Saturday, September 05, 2015

I don't usually ask you reader's opinions or advice regarding just about anything considering just how knowledgeable and well-versed in the BTC-approved arts sphere I am, but sometimes there comes a rock 'n roll (I think) group that  I'm curious about and would sure like to give a listen to even if doing so will cost me some hard-begged moolah that could be put to better begged efforts. Perhaps it was a rock personality who I quite admire might have spoken or written about the group in question, or better yet a fave-rave group had mentioned them as an all-important influence, but whatever the fact may be it is """"""""""I"""""""""" who somehow is all excited over the mere mention of this mystery act, as if there was yet ONE MORE REASON for me to become all hyped up and bothered over a musical act that hopefully will change my perspective on the big beat once and perhaps FOREVER!!!

And given just how hard the rock thrills are comin' these days it's like I'm pretty interested in hearing said act because hey, what else is there out in what used to be rock 'n roll land to get any of us all hot and bothered anyway??? There are a few "current" groups that do perk my pubes true, but none of them really excite me the way talk about a hotcha band of the past woulda because back then, they all knew better. Like f'rinstance all that talk over the past ten years regarding the likes of the Wooden Gyps and Moon Duo (groups who seem as if they would be up my expansive alley) has gotten me a tad curious, but hearing the raves from a diseased mind of a San Francisco blogger ain't exactly gonna have me rushin' to the ebay "Buy It Now!" store to dish out any precious lucre, y'know?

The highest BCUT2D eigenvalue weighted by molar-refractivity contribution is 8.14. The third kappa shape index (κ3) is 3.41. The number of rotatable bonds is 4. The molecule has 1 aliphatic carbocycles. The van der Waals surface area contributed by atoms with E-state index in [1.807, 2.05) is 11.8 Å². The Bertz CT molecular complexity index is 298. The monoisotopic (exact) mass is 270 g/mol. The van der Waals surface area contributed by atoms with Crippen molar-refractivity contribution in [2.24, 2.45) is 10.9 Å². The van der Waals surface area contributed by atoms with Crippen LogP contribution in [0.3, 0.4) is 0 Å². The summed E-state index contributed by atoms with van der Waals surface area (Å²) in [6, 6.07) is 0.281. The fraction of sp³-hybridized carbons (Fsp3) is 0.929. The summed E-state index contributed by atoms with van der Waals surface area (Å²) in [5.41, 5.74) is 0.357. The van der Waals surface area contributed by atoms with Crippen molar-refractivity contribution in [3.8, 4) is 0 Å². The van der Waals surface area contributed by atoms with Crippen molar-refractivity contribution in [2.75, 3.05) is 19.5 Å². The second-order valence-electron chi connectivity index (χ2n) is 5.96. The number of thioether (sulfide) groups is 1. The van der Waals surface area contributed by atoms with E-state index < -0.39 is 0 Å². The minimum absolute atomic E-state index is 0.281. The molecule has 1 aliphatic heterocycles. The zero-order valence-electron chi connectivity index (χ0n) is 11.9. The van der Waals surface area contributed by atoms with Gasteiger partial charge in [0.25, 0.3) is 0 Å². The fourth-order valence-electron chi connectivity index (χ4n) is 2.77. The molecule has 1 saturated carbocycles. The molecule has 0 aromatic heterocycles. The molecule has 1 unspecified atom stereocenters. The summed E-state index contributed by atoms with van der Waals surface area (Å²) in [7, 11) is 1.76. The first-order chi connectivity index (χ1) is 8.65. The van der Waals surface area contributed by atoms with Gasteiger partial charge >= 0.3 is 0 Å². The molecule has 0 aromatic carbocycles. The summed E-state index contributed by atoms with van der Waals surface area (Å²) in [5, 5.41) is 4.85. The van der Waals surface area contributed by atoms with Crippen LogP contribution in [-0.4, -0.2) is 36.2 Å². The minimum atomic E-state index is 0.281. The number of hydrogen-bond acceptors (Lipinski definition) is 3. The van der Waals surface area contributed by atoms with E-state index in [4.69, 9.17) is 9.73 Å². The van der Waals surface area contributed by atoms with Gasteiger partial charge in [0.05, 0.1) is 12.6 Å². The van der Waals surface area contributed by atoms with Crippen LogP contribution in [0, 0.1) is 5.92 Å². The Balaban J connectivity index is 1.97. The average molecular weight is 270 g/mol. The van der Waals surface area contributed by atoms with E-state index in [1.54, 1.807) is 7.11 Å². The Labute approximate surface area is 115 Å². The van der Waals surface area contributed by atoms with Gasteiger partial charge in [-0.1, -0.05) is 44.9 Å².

Sometimes these li'l nudges work, such as with the Thorinshield album which made the Mirrors list of acts that had contributed greatly to their overall sound and approach. Sometimes they don't, and I gotta say that right now I do get kinda leery of trying out new to my ears acts because hey, the moolah ain't as flowin' as it once was and besides, when I play tracks from certain groups via youtube etc. there's a certain loss in translation from those vibrations to my ears that just doesn't happen when I spin a record in the privacy of my own fart-encrusted boudoir.

Jon Savage's liner notes for the recent DIE ELECTRIC EELS platter bring up the surprising fact that one of this venerable group's influences was the Fleetwood Mac THEN PLAY ON album (and I never really cared for Mac even during their Jeremy Green-era blooze days...oh well), so whether or not I decide to snatch up a copy of that particular slab is very much open to debate. However, the two not-so-recent references to the long-forgotten Cat Mother and the All Night Newsboys that I just happened to chance upon got me curious enough to wanna give 'em a try, even though I can remember from way back in my teenbo record bin hopping day their early-seventies longplayer where the band appear on a cover painting looking like a buncha hippies playing nothing but commune inspired Scoobie Doobie Boones Farm downhome goodness!

But hey, I just feel like taking a chance on these guys because like I've said before I am STARVED for some more old rock 'n roll with that long-forgotten late-sixties anti-technological stylings, and it ain't like I'm gonna be living as long as The Phantom so's I better get my rock 'n roll energy in as soon as possible and any way permissible!